Anything but inevitable

From Philip Jenkins’ modern classic, The Next Christendom: The Coming of Global Christianity (2nd ed.):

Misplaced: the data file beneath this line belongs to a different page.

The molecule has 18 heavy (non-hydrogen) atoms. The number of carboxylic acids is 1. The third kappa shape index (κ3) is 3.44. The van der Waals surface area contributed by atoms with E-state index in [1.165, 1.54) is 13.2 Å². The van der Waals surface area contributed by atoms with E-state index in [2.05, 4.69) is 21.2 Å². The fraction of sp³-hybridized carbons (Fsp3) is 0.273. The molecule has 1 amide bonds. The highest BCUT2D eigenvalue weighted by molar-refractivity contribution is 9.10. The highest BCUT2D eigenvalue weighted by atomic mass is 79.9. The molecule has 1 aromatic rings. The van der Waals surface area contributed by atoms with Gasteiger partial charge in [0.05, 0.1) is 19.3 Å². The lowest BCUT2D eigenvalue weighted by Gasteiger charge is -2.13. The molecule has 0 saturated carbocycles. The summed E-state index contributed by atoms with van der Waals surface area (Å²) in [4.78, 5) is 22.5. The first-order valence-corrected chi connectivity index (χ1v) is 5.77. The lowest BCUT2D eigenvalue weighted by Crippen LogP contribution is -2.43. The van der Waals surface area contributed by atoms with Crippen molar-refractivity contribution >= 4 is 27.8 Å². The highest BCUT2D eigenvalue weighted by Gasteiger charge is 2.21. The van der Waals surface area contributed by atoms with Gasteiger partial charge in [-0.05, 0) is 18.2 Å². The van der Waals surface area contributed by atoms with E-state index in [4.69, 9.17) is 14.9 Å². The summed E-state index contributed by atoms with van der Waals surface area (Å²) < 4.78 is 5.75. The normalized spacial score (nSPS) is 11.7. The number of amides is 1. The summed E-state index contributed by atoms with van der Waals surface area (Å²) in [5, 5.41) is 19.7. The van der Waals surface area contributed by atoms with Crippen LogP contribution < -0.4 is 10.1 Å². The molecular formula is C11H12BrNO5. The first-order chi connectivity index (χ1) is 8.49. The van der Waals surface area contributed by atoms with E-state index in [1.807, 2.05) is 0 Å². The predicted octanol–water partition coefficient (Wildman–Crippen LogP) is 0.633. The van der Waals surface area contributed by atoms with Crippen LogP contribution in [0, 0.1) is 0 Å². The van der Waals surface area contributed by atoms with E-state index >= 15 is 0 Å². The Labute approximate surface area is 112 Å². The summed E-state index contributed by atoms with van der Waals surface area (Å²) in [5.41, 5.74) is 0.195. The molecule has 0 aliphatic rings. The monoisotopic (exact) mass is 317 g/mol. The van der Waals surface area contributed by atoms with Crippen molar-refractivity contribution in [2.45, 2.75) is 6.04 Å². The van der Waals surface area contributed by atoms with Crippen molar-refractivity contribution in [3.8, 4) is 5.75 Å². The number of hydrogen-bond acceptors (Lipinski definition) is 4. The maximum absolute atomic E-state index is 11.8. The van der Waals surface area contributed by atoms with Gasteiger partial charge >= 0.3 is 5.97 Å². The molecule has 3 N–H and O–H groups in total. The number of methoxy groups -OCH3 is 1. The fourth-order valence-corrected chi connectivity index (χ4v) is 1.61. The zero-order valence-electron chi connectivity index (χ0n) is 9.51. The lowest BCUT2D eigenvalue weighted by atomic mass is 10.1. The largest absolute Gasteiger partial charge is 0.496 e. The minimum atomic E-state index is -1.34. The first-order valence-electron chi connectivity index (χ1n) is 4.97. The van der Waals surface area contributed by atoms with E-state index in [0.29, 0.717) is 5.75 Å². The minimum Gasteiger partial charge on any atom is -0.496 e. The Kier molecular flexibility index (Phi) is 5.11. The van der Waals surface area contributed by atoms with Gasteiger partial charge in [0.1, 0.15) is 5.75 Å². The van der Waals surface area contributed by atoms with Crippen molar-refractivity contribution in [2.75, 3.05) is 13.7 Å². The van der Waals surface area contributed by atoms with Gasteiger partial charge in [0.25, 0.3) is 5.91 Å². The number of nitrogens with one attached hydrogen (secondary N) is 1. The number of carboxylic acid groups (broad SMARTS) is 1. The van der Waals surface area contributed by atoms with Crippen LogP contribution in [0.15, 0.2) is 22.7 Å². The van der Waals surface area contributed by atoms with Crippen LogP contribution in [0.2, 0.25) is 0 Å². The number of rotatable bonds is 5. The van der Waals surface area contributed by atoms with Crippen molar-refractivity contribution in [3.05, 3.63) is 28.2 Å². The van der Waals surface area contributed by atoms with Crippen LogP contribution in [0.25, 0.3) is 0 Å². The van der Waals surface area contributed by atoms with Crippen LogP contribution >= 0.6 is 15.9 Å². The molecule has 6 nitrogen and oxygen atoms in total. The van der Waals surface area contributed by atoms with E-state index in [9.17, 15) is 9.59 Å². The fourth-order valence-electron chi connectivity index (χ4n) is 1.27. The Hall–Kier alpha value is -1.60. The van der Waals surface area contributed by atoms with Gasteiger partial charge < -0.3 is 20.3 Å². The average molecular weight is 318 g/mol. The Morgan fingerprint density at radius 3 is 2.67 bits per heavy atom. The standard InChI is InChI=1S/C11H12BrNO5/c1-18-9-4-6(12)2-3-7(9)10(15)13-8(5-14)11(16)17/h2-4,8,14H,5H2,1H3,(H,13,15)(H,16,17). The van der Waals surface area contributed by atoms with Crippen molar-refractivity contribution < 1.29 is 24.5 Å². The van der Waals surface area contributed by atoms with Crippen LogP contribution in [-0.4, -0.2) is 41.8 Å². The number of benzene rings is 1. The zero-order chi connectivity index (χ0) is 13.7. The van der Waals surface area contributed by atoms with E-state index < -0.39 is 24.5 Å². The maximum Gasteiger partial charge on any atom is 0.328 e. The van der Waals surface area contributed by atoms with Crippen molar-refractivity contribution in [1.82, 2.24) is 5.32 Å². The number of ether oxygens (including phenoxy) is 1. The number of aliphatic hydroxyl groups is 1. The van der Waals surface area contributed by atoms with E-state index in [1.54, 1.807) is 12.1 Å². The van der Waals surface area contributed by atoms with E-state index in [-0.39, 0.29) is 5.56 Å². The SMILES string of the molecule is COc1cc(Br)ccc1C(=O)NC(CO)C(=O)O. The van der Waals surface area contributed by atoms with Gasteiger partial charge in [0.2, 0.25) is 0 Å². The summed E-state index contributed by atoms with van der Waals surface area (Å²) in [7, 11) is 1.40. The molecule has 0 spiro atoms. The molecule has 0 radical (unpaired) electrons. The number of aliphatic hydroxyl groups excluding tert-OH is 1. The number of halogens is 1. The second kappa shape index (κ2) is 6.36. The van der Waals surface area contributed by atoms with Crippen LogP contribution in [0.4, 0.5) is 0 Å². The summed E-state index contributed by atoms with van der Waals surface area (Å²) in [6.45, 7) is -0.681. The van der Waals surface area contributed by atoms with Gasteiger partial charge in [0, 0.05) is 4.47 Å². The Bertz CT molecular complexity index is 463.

Any knowledgeable observer in the 1790s would have concluded that orthodox Christianity had reached its last days, and of course, this sensible opinion would have been absolutely wrong. In the early nineteenth century, orthodoxy and tradition made a comeback, as did the papacy and, indeed, the Jesuits. The rationalism prevailing in many Protestant churches was overwhelmed by a new evangelical revivalism, which received an enormous boost from the revivals that began in 1798. Far from dominating the American scene, Unitarian-Universalists today comprise around .02 percent of the U.S. population. So thoroughly was eighteenth-century liberalism obliterated that many modern writers tend to assume that its ideas were invented anew by Victorian skeptics and rationalists, or perhaps grew out of the controversies over Darwinian evolution. Then as now, the triumph of secular liberalism proved to be anything but inevitable. (11)